Background: The seroprevalence of hepatitis C varies substantially between countries and geographic regions. A better understanding of the seroprevalence of this disease, and the risk factors associated with seropositive status, supply data for the development of screening programs and provide insight into the transmission of the disease. The purpose of this investigation was to determine the seroprevalence of hepatitis C and associated risk factors in an urban population in Haiti. Methods: A prospective survey for hepatitis C antibodies was conducted among an urban outpatient population in Cap-Haïtien, Haiti, with a sample size of 500 subjects. An anonymous 12 question survey, with inquiries related to demographic characteristics and risk factors for HCV acquisition, was concomitantly administered with testing. These demographic and behavioral risk factors were correlated with HCV antibody status using univariate and multivariate tests. Results: The prevalence of positive HCV antibody was 22/500 (4.4%). Subjects that were anti-HCV positive had an average of 7 ± 8.6 lifetime sexual partners, compared to average of 2.5 ± 3.5 lifetime sexual partners among HCV-negative subjects (p = 0.02). In a multiple logistic regression model, intravenous drug use (OR 3.7, 1.52-9.03 95% CI) and number of sexual partners (OR 1.1, 1.04-1.20 95% CI) were independently associated with a positive HCV antibody result. Conclusions: A substantial number of subjects with HCV antibodies were detected in this population in Haiti. Further investigation into the correlation between the number of sexual partners and testing positive for hepatitis C antibodies is indicated.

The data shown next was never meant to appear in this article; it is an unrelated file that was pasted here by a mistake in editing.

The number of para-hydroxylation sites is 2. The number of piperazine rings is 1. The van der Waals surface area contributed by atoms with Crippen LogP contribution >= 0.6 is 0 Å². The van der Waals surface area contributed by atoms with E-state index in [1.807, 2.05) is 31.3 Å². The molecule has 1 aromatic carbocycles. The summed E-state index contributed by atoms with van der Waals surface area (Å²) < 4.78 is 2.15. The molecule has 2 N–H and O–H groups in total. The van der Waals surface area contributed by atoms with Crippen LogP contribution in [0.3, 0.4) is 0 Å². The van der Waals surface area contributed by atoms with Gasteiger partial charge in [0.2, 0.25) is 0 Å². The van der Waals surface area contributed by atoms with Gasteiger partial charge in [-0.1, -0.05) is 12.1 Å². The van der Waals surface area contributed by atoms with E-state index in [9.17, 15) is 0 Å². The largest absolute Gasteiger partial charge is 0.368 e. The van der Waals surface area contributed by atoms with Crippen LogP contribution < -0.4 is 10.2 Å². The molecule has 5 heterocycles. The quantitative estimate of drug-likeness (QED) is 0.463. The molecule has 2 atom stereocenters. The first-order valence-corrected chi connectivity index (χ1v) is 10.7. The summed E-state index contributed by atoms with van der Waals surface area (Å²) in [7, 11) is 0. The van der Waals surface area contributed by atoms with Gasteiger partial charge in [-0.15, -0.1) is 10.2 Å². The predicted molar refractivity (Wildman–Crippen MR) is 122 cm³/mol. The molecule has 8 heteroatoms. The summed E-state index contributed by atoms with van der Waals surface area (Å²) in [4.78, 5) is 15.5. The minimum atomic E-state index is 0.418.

ASJC Scopus subject areas